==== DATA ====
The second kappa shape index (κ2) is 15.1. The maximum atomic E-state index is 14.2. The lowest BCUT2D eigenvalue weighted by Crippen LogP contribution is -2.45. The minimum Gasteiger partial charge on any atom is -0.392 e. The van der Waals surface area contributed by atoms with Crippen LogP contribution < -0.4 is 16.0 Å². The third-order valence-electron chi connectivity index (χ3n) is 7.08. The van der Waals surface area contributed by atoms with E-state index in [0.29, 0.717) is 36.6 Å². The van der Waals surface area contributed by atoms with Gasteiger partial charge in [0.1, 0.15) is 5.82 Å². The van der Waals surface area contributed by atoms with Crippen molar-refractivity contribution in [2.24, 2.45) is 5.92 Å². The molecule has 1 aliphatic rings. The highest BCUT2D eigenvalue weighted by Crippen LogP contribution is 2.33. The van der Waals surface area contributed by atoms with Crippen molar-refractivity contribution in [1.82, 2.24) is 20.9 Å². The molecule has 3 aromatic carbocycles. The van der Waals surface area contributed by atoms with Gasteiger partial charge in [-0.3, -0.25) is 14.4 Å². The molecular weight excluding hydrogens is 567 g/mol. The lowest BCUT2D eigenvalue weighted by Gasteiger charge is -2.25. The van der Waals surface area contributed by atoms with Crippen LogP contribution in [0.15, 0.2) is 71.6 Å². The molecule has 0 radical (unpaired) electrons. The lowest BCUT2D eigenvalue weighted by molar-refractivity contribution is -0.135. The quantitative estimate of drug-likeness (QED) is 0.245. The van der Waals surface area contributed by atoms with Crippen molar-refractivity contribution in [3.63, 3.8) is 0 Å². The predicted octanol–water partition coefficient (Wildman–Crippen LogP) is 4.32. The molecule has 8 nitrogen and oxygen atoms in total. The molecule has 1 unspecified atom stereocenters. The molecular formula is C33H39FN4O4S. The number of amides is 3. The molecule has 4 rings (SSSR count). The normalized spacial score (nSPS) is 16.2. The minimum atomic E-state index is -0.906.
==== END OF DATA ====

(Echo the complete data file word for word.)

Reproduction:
The second kappa shape index (κ2) is 15.1. The maximum atomic E-state index is 14.2. The lowest BCUT2D eigenvalue weighted by Crippen LogP contribution is -2.45. The minimum Gasteiger partial charge on any atom is -0.392 e. The van der Waals surface area contributed by atoms with Crippen LogP contribution < -0.4 is 16.0 Å². The third-order valence-electron chi connectivity index (χ3n) is 7.08. The van der Waals surface area contributed by atoms with E-state index in [0.29, 0.717) is 36.6 Å². The van der Waals surface area contributed by atoms with Gasteiger partial charge in [0.1, 0.15) is 5.82 Å². The van der Waals surface area contributed by atoms with Crippen molar-refractivity contribution in [2.24, 2.45) is 5.92 Å². The molecule has 1 aliphatic rings. The highest BCUT2D eigenvalue weighted by Crippen LogP contribution is 2.33. The van der Waals surface area contributed by atoms with Crippen molar-refractivity contribution in [1.82, 2.24) is 20.9 Å². The molecule has 3 aromatic carbocycles. The van der Waals surface area contributed by atoms with Gasteiger partial charge in [-0.3, -0.25) is 14.4 Å². The molecular weight excluding hydrogens is 567 g/mol. The lowest BCUT2D eigenvalue weighted by Gasteiger charge is -2.25. The van der Waals surface area contributed by atoms with Crippen LogP contribution in [0.15, 0.2) is 71.6 Å². The molecule has 0 radical (unpaired) electrons. The lowest BCUT2D eigenvalue weighted by molar-refractivity contribution is -0.135. The quantitative estimate of drug-likeness (QED) is 0.245. The van der Waals surface area contributed by atoms with Crippen molar-refractivity contribution in [3.63, 3.8) is 0 Å². The predicted octanol–water partition coefficient (Wildman–Crippen LogP) is 4.32. The molecule has 8 nitrogen and oxygen atoms in total. The molecule has 1 unspecified atom stereocenters. The molecular formula is C33H39FN4O4S. The number of amides is 3. The molecule has 4 rings (SSSR count). The normalized spacial score (nSPS) is 16.2. The minimum atomic E-state index is -0.906.